Ispahan, a Catholic Armenian Latin see. Under the name of Aspandana it was once one of the principal towns of Media. Christianity must have penetrated into the land at an early period, for in 424 we meet the name of its bishop, Aphraat. Several other bishops of this see are historically known: Abraham in 497, another Abraham in 554, Ahron in 576 (Chabot, “Synodicon orientale”, Paris, 1902, 674), two others in 987 and 1111 (Lequien, “Oriens Christianus”, II, 1305). Ispahan owes its prosperity to a shah of the Sofis dynasty, Abbas I, who made it his capital at the end of the sixteenth century; he drew thither from all parts merchants, artists, artisans, agriculturists, embellished the town with many fine buildings, and enlarged it to such an extent that it was about six miles in circumference, had nearly 600,000 inhabitants and was looked upon as one of the finest and richest towns in the world. Djulfa, the Armenian quarter, created by the shah himself, was, and is still, separated from Ispahan by the Zender ‘Roud river. About 1600 Abbas I, desirous of an alliance with Christian European States in order to destroy the Ottoman power, entered into relations with Clement VIII and the King of Spain, and both promised him missionaries. The first to come were Portuguese Augustinians from Goa (1602). In 1604 the pope, who did not know of the arrival of the Augustinians, entrusted the Persian mission to the Discalced Carmelites, of whom a few settled in Ispahan in December, 1607. Then came French Capuchin missionaries in 1628, French Jesuits in 1645, and Dominicans a little later. Although the shahs did not make the Catholic missionaries welcome, they nevertheless allowed them in the course of the seventeenth century to continue their ministry to the Armenians and Chaldeans, to erect churches and schools, and even to convert a few Moslems. When the celebrated Jesuit, Father Alexander de Rhodes, died, he was given magnificent obsequies. During the entire eighteenth century persecutions were so serious as to cause the departure of the European missionaries, and even the Catholic natives left the town.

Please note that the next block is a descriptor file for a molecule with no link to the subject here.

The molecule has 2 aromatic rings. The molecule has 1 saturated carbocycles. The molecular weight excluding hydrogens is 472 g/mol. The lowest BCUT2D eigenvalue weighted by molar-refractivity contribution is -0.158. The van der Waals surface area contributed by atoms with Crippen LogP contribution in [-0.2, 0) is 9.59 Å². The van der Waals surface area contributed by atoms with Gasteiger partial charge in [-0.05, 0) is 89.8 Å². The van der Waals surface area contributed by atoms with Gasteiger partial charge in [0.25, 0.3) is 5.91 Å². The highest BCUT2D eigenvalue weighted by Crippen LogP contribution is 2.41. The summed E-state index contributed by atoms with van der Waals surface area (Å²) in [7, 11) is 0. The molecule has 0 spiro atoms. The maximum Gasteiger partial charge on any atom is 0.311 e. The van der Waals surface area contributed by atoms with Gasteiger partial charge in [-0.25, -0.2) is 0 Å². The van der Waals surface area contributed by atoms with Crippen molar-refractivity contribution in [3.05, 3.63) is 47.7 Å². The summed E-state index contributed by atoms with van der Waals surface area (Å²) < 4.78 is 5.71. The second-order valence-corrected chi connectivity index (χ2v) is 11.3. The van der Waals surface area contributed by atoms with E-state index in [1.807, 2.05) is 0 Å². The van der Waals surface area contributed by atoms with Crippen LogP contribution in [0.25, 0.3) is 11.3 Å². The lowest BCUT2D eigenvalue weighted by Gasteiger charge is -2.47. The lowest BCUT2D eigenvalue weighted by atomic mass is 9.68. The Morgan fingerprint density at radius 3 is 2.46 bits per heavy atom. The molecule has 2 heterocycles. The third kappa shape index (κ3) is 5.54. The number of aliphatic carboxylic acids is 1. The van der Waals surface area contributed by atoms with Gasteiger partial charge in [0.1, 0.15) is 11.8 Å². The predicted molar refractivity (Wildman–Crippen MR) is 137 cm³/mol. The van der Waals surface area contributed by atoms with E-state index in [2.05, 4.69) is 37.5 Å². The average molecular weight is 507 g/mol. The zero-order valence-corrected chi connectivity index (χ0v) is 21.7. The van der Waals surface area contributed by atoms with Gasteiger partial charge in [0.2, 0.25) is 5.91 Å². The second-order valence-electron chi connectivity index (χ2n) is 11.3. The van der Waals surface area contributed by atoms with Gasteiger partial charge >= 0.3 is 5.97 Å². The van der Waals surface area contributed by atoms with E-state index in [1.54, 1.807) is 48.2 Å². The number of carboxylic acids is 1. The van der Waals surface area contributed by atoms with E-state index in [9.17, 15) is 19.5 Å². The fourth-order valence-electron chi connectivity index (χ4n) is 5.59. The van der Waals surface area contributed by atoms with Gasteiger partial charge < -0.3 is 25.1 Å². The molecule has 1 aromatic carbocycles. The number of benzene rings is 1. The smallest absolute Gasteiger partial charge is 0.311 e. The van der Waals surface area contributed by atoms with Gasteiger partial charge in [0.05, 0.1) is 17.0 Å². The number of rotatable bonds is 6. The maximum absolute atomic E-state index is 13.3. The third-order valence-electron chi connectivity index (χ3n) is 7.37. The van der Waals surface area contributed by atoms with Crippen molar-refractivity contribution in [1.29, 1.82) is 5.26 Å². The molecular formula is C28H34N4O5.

The Latin Diocese of Ispahan was created in 1629; in 1638 a second one was created, known as Babylon, and until 1693 both were under one administrator. The bishop generally resided at Ispahan and was still there in 1699, as well as the five religious communities mentioned above, when the Bishop of Ancyra was sent by the pope as ambassador to the shah. The taking of Ispahan by the Afghans in 1722 necessitated the closing of these Catholic establishments. In 1838, when Eugene Bore visited Ispahan, there were but few Catholics left. Propaganda reestablished the mission in 1840, and it was placed in care of the Lazarists. Their superior became Apostolic prefect; a school had already been established at Ispahan. In 1852 liberty of conscience was granted. In 1874, when Rome created the Persian Apostolic Delegation for the Orientals, the Latin Diocese of Ispahan was removed from the jurisdiction of the See of Babylon, of which it had become a suffragan in 1848. Today this diocese directly depends on the Holy See; Msgr. Lesne, its administrator, who is titular Archbishop of Philippopolis and Apostolic delegate, resides at Ourmiah. There are about 350 Catholics of the Latin Rite in Persia, out of a total population of over eight millions; they are under the care of fifteen Lazarist fathers. The Catholic Armenian Diocese of Ispahan, erected on April 30, 1850, is under the jurisdiction of Monsignor Paolo Pietro Sabbaghian, the Armenian Patriarch of Cilicia, and contains about 7700 Catholic Armenians, with eleven secular priests, four churches, and one convent. The faithful in Ispahan proper number 560, out of a population of 80,000 inhabitants; and there are still many in the region of Ourmiah. The Gregorian Armenians, about 50,000 in Persia, are quite numerous at Djulfa, a suburb of Ispahan, and have a bishop of that title.